This year we have already witnessed twice as many breached patient records as 2018’s total of 15 million, with 285 incidents reported through June. In just the first week of September, five providers reported patient data breaches caused by successful phishing exploits that affected at least 20,000 patients, according to industry watchdog HealthITSecurity. Though many hospitals have improved IT-based security protections and provided training to workers, dangerous data breaches are increasing rapidly across most organizations, often due to employee negligence. It is apparent that hospitals must do much more to inspire a strong top-to-bottom cybersecurity culture that will deflect or neutralize criminal attacks.
In Part 1 of this series, we examined and outlined overall conceptual strategies for designing an efficient enterprise-wide cybersecurity program that will multi-task: protect patients from data compromise, empower employees, comply with HIPAA and other regulations, and help the executive leadership team sleep better at night. We considered essential criteria such as sustainability, scalability, and aligning cybersecurity awareness with the bigger vision: your organization’s strategic goals, employees’ self-interest, and patients’ privacy.
Here in Part 2, we’ll take a deeper tactical dive into practical solutions for achieving a sustainable security culture. Part 3, coming soon, will offer a panoply of culture-change action items gathered from across the industry
Chances are good that data security is not in the forefront of your workers’ minds when they arrive for work, whether it’s cybersecurity or physical security. This is not an indictment; in fact, your staff’s work responsibilities should be top-of-mind. In a successful security culture that emphasizes cyber protections, the organization can have it both ways: patient care and other work responsibilities continue to be the number one priority, and at the same time, safe practices will have become so internalized that they integrate seamlessly with people’s everyday work activities. Staff must understand that a cybersecurity culture must be lived every day, forever.
The power and influence that culture has within any organization is indisputable. Culture determines what’s expected and what’s unacceptable in terms of how you and your employees interact with each other, conduct business, and treat patients. An organization’s culture is an overall spirit or personality that is an enduring outcome of the interactions among its people and their environment. It spells out the nature of the organization and includes elements such as mission, values, ethics, goals, expectations, atmosphere, interactions, dependencies, politics and rules.
Top-down advocacy and exemplification starting with the CEO and all other executives, including physicians, is essential to any culture change. Cultures always start at the top, no matter how lesser managers manage themselves and their teams. Employees look to their leadership to recognize and affirm the cultural nature of their organization. If executives and physicians don’t set an example or visibly participate in the hospital’s security culture change project, it will fail. Being an executive, physician or manager is not a reason to exclude oneself from actively investing time in cultural growth; just the opposite is true. If these leaders don’t act is if they need a security program, employees won’t give a committed effort to it either.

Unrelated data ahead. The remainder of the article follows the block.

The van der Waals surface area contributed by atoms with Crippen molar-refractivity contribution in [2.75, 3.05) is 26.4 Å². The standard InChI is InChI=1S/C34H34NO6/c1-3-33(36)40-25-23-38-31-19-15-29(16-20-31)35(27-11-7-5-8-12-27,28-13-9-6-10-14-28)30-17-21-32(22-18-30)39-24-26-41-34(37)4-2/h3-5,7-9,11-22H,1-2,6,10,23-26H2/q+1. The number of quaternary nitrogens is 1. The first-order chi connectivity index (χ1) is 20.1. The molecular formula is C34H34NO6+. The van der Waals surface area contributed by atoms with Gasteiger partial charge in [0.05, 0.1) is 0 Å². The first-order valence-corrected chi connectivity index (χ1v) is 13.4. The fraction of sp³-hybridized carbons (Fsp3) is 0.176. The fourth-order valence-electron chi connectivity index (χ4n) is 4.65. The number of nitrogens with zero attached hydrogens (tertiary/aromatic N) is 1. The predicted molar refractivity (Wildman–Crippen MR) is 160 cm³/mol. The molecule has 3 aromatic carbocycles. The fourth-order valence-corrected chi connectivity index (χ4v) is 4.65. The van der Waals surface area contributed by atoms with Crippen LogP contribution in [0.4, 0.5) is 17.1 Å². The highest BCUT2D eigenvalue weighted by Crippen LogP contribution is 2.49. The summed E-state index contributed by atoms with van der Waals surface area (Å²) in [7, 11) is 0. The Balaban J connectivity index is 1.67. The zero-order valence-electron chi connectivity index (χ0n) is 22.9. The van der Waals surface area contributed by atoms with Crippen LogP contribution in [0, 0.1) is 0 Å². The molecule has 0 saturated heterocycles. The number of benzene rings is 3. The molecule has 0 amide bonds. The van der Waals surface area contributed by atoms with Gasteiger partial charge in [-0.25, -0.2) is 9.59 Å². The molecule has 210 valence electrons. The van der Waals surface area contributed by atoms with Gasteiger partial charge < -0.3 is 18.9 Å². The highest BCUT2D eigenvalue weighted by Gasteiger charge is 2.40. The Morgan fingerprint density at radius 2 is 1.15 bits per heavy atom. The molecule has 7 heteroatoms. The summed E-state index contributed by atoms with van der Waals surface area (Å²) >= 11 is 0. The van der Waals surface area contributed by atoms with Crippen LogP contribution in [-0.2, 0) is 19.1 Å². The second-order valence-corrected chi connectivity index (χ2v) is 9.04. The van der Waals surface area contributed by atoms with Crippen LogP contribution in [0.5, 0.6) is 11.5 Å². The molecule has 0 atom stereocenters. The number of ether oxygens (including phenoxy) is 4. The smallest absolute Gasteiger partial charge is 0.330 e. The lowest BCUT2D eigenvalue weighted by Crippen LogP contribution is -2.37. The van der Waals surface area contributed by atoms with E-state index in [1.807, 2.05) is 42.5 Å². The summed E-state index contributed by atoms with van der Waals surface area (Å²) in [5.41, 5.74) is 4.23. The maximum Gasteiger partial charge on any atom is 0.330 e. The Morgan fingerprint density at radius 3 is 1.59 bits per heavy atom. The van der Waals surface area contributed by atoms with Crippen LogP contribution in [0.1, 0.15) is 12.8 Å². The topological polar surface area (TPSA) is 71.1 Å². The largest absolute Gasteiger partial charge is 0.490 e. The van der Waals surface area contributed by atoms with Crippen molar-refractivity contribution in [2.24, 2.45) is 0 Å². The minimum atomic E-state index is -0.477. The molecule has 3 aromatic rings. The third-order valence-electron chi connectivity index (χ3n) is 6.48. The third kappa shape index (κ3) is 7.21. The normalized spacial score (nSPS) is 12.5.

When an end-to-end security approach is implemented and then publicly and repeatedly championed by both the board and executive leadership, “It rolls downhill very well and people across the hospital are willing to listen,” says Garden City Hospital’s Christopher Allman. Rich Miller, retired President and CEO of Marlton, N.J.-based Virtua, has noted that the CEO “can’t be afraid to go out and discuss the issue with employees and physicians….Nothing says you’re serious like a significant and touted reallocation of budget.“ “The way you allocate resources is an indication of what your belief system is,” says Ronald A. Paulus, MD, the physician-CEO at Mission Health.
Just as physicians and hospital leaders have learned to be sensitive to the spread of germs, they can drive home the fact that healthcare environments are now cyber hot zones that must be kept “uncontaminated.” Sponsoring and participating in training or proving ground challenges throughout the program are key ways for executives to show commitment and support.
Deliberate disruption is necessary to catapult your staff to a state of cybersecurity “auto-awareness.” Cultural change cannot be achieved with an annual training session and the occasional lunchroom poster. Big, grandstanding but short-term awareness campaigns, even once a year events, may make a splash, but the effects will be short-lived. Within weeks, your employees will be glad the latest disruption is over so that they can get back to business as usual.
A sustainable security program must be both deliberately disruptive and founded on a set of complementary ongoing actions that will foster long-term culture change. Key program components are:
- Assess and evaluate the current security and privacy-related culture and the organization’s technical and physical data protections through a blank slate third-party audit that excludes any upfront assumptions or assertions from IT, your security officer or anyone else who might skew results. Understand the systems and people you’re protecting, and expose any related security or privacy vulnerabilities. This requires an independently drawn picture of your security state, including systems, devices, permissions, network architecture and security practices. It also necessitates an objective assessment of the organization’s cultural strengths and weaknesses, relative to security and privacy. It should be made clear that this effort has been authorized by the CEO as a high priority, and the assessment should be overseen either by an appropriately committed executive or an executive steering committee. To achieve employees’ buy-in to this process, consider clarifying that no one will be blamed for discovered deficiencies (unless deliberately criminal actions are uncovered).